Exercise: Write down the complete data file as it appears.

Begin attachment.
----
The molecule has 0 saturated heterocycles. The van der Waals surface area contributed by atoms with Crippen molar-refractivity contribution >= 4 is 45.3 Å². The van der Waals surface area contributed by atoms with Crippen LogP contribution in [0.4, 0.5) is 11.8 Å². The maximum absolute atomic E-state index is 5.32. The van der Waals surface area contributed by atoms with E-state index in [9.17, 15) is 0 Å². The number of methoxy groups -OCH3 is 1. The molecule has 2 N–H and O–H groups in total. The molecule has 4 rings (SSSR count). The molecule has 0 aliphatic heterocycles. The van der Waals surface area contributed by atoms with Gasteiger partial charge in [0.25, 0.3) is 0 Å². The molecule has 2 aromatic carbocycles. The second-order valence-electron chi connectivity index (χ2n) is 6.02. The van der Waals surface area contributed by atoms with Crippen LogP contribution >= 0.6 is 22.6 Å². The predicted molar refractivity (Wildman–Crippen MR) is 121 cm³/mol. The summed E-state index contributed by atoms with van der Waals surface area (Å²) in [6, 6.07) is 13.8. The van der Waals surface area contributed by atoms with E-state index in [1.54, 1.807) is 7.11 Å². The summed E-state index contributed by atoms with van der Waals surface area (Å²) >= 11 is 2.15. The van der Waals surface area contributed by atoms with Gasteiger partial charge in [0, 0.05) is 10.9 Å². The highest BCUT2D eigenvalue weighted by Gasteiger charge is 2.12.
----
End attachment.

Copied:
The molecule has 0 saturated heterocycles. The van der Waals surface area contributed by atoms with Crippen molar-refractivity contribution >= 4 is 45.3 Å². The van der Waals surface area contributed by atoms with Crippen LogP contribution in [0.4, 0.5) is 11.8 Å². The maximum absolute atomic E-state index is 5.32. The van der Waals surface area contributed by atoms with E-state index in [9.17, 15) is 0 Å². The number of methoxy groups -OCH3 is 1. The molecule has 2 N–H and O–H groups in total. The molecule has 4 rings (SSSR count). The molecule has 0 aliphatic heterocycles. The van der Waals surface area contributed by atoms with Gasteiger partial charge in [0.25, 0.3) is 0 Å². The molecule has 2 aromatic carbocycles. The second-order valence-electron chi connectivity index (χ2n) is 6.02. The van der Waals surface area contributed by atoms with Crippen LogP contribution >= 0.6 is 22.6 Å². The predicted molar refractivity (Wildman–Crippen MR) is 121 cm³/mol. The summed E-state index contributed by atoms with van der Waals surface area (Å²) in [6, 6.07) is 13.8. The van der Waals surface area contributed by atoms with E-state index in [1.54, 1.807) is 7.11 Å². The summed E-state index contributed by atoms with van der Waals surface area (Å²) >= 11 is 2.15. The van der Waals surface area contributed by atoms with Gasteiger partial charge in [0, 0.05) is 10.9 Å². The highest BCUT2D eigenvalue weighted by Gasteiger charge is 2.12.